I grew up in a house where my siblings and I both loved and feared our parents. We knew if we needed them because we were scared of something, they'd open their arms in a heart beat and snuggle us 'til we pushed them away. We also knew that if we did something stupid, our parents would hunt us down like rabid dogs and, my favorite saying growing up, "Break our legs in six places and we'd never walk again!". (Yup, tough love.)
My parents ruled with a no-nonsense approach. If we did something bad, we'd be punished. Plain and simple. If we even thought of acting up in public, we'd be dead; just for the thought! Let alone if we actually were dumb enough to ACT on it! They taught us that hard work equals great rewards and that a home cooked meal can never be duplicated in a restaurant.
One of my favorite things they did with us while growing up was Sunday dinners in the dining room. Say Whaaaaa?? Yes, my parents actually USED the dining room more than just for Thanksgiving and Christmas. Even with three kids. Sunday night, you parked your butt in that chair and we ate with the silver (which we polished earlier in the day) on the fine China (which we had to hand clean afterwards because they couldn't go in the dishwasher...)
I received an email earlier today from my dad that read: "OK my Children….how many times have I told you this very thing. Y’all thought I was nuts for using sterling every day!"
Here's the email:
all know someone who keeps plastic covers on his or her couch in order
to protect it. The irony is that many of these people may live their
lives without ever having actually made contact with their own
furniture! This is a poignant and somewhat humorous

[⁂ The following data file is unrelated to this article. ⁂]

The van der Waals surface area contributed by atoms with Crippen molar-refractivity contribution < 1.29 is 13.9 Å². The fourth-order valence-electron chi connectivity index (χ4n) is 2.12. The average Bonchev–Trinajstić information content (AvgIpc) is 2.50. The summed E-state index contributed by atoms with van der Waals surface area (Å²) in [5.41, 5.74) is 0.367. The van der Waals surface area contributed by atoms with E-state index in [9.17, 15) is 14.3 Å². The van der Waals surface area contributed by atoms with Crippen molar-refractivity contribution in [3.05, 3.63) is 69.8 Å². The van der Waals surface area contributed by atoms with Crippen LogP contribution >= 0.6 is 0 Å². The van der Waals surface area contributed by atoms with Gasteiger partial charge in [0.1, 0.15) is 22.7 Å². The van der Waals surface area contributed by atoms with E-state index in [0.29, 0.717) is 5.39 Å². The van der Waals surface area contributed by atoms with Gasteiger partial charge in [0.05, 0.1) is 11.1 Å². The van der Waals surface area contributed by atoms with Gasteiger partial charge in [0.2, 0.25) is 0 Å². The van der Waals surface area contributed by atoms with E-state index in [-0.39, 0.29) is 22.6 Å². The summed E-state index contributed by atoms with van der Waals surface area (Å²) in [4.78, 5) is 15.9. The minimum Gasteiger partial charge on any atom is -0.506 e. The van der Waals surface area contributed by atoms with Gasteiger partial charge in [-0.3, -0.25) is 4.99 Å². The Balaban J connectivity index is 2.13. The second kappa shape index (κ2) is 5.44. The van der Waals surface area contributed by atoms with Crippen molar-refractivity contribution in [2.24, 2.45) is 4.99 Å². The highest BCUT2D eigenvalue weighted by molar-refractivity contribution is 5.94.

example of the human tendency to try to save things for special
occasions, as if everyday life weren’t special enough to warrant the use
of nice things. Many of us have had the experience of never wearing a
particular piece of clothing in order to keep it
nice, only to have it go out of style in the meanwhile.
It’s interesting to think of what it would mean to us if we let
ourselves wear our nicest clothes and eat off the good china on a daily
basis. We might be sending ourselves the message that every day we are
alive is a special day and a cause for celebration,
and that we are worth it. There is something uplifting about treating
ourselves to the finest of what we have. It is as if we rise to the
occasion when we wear our best clothes and set the table beautifully, as
if for a very special guest. We are more mindful
of where we place things, what we are eating, and who is with us. Using
the good china, eating in the dining room, and taking the plastic off
the sofa might be an invitation to be more conscious of the beauty and
grace inherent in our everyday lives.
If there are things you’ve stashed away for a special occasion—a bottle
of special wine, a gorgeous pair of shoes, an antique lace
tablecloth—consider taking them out of their hiding places and putting
them to use tonight, just because you are alive now to
enjoy them, and that’s a great cause for a celebration.
While I'm reading the email I can't help but laugh. I know too many people who live their lives like this. They are the "Take your shoes off at the door" people. Or the, "we have beautiful wine glasses, but we use these instead".
For our wedding we received beautiful wine goblets, four are clear crystal, four are colored (one purple- my fav! red, blue and green). For the longest time I wouldn't pull out the colored crystal because I wanted to save it. Or make it more of a special-type of glass. Well, we started using them and guess what? My favorite glass ended up having a little ding in it. At first I was totally bummed out and wanted to see about replacing the whole colored set, and then I realized, that little ding happened while among my friends. It happened while I was enjoying myself and my company and a great glass of wine. Why should I want to replace it?
My point is that we should use all the pretty things in our lives more often. Otherwise, what's the point in having them? My goblet now has history. (Even if I can't remember the details of it clearly...)